Numerator:
 
 
 
 
 
 
 
 
Net income
 
$
152

 
$
230

 
$
289

 
$
234

Effect of dilutive securities:
 
 
 
 
 
 
 
 
Interest on convertible debt, net of income taxes and profit sharing
 
1

 
3

 
2

 
5

Net income applicable to common stockholders after assumed conversions for diluted earnings per share
 
$
153

 
$
233

 
$
291

 
$
239

 
 
 
 
 
 
 
 
 
Denominator:
 
 
 
 
 
 
 
 
Weighted average shares outstanding for basic earnings per share
 
316.9

 
293.5

 
313.6

 
294.2

Effect of dilutive securities:
 
 
 
 
 
 
 
 
Employee stock options and restricted stock units
 
2.7

 
2.0

 
3.0

 
2.2

Convertible debt
 
28.0

 
48.4

 
30.4

 
48.3

Adjusted weighted average shares outstanding and assumed conversions for diluted earnings per share
 
347.6

 
343.9

 
347.0

 
344.7

 
 
Three Months Ended June 30,
 
Six Months Ended June 30,
 
 
2015
 
2014
 
2015
 
2014
Shares excluded from EPS calculation (in millions):
 
 
 
 
 
 
 
 
Shares issuable upon conversion of our convertible debt as assumed conversion would be antidilutive
 

 

 

 

Shares issuable upon exercise of outstanding stock options or vesting of restricted stock units as assumed exercise would be antidilutive
 

 
9.5

 

 
10.7

As of June 30, 2015, a total of approximately 1.4 million shares of our common stock, which were lent to our share borrower pursuant to the terms of our share lending agreement as described more fully in Note 2 to our 2014 Form 10-K, were issued and outstanding for corporate law purposes. Holders of the borrowed shares have all the rights of a holder of our common stock. However, because the share borrower must return all borrowed shares to us (or identical shares or, in certain circumstances of default by the counterparty, the cash value thereof), the borrowed shares are not considered outstanding for the purpose of computing and reporting basic or diluted earnings per share. The fair value of similar common shares not subject to our share lending arrangement based upon our closing stock price at June 30, 2015, was approximately $28 million.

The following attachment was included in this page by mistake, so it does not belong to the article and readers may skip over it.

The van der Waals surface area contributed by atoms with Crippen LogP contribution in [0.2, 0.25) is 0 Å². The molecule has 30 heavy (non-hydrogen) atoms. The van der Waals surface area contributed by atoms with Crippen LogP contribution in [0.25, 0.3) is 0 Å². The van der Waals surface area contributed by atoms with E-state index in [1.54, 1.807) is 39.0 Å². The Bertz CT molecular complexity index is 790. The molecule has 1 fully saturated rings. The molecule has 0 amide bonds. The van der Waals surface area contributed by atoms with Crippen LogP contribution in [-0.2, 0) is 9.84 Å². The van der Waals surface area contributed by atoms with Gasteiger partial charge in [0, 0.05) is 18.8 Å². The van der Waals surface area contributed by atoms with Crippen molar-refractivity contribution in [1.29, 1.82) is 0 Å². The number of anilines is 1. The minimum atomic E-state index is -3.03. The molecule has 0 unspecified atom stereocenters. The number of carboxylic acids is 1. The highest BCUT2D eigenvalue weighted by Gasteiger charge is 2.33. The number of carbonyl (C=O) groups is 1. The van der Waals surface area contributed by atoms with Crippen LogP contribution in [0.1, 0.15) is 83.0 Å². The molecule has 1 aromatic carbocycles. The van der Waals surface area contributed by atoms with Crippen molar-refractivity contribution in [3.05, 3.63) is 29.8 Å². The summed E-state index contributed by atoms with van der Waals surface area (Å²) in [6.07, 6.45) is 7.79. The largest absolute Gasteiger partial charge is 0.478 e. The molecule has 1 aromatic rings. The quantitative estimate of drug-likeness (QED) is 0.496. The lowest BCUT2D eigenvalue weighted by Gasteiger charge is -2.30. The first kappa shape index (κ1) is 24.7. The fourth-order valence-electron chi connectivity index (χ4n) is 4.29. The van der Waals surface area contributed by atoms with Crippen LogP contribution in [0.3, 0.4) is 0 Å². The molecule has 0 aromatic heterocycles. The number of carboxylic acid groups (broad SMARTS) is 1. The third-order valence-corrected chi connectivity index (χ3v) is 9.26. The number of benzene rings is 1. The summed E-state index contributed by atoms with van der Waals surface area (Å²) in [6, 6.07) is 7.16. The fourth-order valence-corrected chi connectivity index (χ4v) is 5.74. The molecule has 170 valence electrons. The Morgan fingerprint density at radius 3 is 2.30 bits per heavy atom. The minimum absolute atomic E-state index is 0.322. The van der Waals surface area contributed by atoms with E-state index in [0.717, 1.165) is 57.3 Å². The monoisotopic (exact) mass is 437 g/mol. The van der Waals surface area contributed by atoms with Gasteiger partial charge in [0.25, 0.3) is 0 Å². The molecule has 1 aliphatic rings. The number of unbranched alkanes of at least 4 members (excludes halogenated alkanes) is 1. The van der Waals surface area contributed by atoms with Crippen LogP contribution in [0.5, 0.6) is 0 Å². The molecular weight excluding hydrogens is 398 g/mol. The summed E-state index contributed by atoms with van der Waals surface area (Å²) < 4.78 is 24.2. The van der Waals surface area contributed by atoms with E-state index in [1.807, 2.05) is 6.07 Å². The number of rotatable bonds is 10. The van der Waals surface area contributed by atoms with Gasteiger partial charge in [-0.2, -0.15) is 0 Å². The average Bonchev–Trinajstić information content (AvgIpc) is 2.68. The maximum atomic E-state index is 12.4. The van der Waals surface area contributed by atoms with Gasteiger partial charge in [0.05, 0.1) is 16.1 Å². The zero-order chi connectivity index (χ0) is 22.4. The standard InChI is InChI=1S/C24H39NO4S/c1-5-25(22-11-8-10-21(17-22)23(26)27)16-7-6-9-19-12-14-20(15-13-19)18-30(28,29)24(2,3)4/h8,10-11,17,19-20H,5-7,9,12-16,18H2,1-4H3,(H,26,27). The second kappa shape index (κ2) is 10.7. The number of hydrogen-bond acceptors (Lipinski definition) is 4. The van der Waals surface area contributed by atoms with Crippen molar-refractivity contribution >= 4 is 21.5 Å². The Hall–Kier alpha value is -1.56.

As discussed in Note 3, in April 2015 holders voluntarily converted approximately $26 million in principal amount of the 5.5% convertible debentures. As a result, we issued 5.8 million shares of our common stock.
On June 16, 2015, JetBlue entered into an accelerated share repurchase, or ASR, agreement with Goldman, Sachs & Co. paying $150 million for an initial delivery of approximately 6.1 million shares. The initial delivery of shares will be subject to an adjustment at the end of the term of the agreement. Ultimately, the total shares purchased by JetBlue as a result of the agreement will be based on the volume weighted average prices of JetBlue's common stock during the term of the ASR which is expected to be completed by the end of the third quarter 2015.


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NOTE 6 — EMPLOYEE RETIREMENT PLAN
We sponsor a retirement savings 401(k) defined contribution plan, or the Plan, covering all of our employees where we match employee contributions of up to 5% of eligible wages. Our non-management employees receive a discretionary contribution of 5% of eligible wages, which we refer to as Retirement Plus. They are also eligible to receive profit sharing, calculated as 15% of pre-tax income adjusted for profit sharing and special items with the result reduced by Retirement Plus contributions. Certain Federal Aviation Administration, or FAA-licensed employees, receive an additional contribution of 3% of eligible compensation, which we refer to as Retirement Advantage. Total 401(k) company match, Retirement Plus, profit sharing, and Retirement Advantage expensed for the three months ended June 30, 2015 and 2014 was $58 million and $23 million, respectively, while the total amount expensed for the Plan for the six months ended June 30, 2015 and 2014 was $111 million and $47 million, respectively.

NOTE 7 — COMMITMENTS AND CONTINGENCIES
As of June 30, 2015, our firm aircraft orders consisted of 27 Airbus A321 aircraft, 25 Airbus A320 new engine option (A320neo) aircraft, 45 Airbus A321neo aircraft, 24 EMBRAER 190 aircraft and 10 spare engines scheduled for delivery through 2023. Committed expenditures for these aircraft and related flight equipment, including estimated amounts for contractual price escalations and predelivery deposits, will be approximately $320 million for the remainder of 2015, $540 million in 2016, $585 million in 2017, $510 million in 2018, $935 million in 2019 and $3.5 billion thereafter. We are scheduled to receive six new Airbus A321 aircraft during the remainder of 2015.